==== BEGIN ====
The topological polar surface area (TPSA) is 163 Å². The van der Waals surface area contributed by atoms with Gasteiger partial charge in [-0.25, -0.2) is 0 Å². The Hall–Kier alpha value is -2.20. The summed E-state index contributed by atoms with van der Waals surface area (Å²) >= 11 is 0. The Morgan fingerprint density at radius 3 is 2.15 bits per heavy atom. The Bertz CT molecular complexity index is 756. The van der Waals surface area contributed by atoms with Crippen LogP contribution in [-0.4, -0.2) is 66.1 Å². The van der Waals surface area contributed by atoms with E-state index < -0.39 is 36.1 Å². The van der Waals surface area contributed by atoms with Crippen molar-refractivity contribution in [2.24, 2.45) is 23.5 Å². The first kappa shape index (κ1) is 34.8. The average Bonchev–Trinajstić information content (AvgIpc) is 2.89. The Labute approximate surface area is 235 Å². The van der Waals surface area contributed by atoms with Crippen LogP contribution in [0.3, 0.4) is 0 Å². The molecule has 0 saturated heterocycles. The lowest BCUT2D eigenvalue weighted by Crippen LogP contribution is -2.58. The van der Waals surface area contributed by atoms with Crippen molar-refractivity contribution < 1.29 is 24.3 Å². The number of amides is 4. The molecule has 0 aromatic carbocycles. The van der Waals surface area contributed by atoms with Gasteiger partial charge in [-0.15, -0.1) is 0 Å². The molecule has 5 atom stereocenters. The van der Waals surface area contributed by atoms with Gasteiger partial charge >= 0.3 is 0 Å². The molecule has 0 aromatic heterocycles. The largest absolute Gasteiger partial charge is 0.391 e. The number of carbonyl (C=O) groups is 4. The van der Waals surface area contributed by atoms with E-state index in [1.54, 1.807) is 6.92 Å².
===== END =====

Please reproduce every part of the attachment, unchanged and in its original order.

The topological polar surface area (TPSA) is 163 Å². The van der Waals surface area contributed by atoms with Gasteiger partial charge in [-0.25, -0.2) is 0 Å². The Hall–Kier alpha value is -2.20. The summed E-state index contributed by atoms with van der Waals surface area (Å²) >= 11 is 0. The Morgan fingerprint density at radius 3 is 2.15 bits per heavy atom. The Bertz CT molecular complexity index is 756. The van der Waals surface area contributed by atoms with Crippen LogP contribution in [-0.4, -0.2) is 66.1 Å². The van der Waals surface area contributed by atoms with E-state index < -0.39 is 36.1 Å². The van der Waals surface area contributed by atoms with Crippen molar-refractivity contribution in [2.24, 2.45) is 23.5 Å². The first kappa shape index (κ1) is 34.8. The average Bonchev–Trinajstić information content (AvgIpc) is 2.89. The Labute approximate surface area is 235 Å². The van der Waals surface area contributed by atoms with Crippen LogP contribution in [0.3, 0.4) is 0 Å². The molecule has 0 saturated heterocycles. The lowest BCUT2D eigenvalue weighted by Crippen LogP contribution is -2.58. The van der Waals surface area contributed by atoms with Crippen molar-refractivity contribution < 1.29 is 24.3 Å². The number of amides is 4. The molecule has 0 aromatic carbocycles. The van der Waals surface area contributed by atoms with Gasteiger partial charge in [-0.15, -0.1) is 0 Å². The molecule has 5 atom stereocenters. The van der Waals surface area contributed by atoms with Gasteiger partial charge >= 0.3 is 0 Å². The molecule has 0 aromatic heterocycles. The largest absolute Gasteiger partial charge is 0.391 e. The number of carbonyl (C=O) groups is 4. The van der Waals surface area contributed by atoms with E-state index in [1.54, 1.807) is 6.92 Å².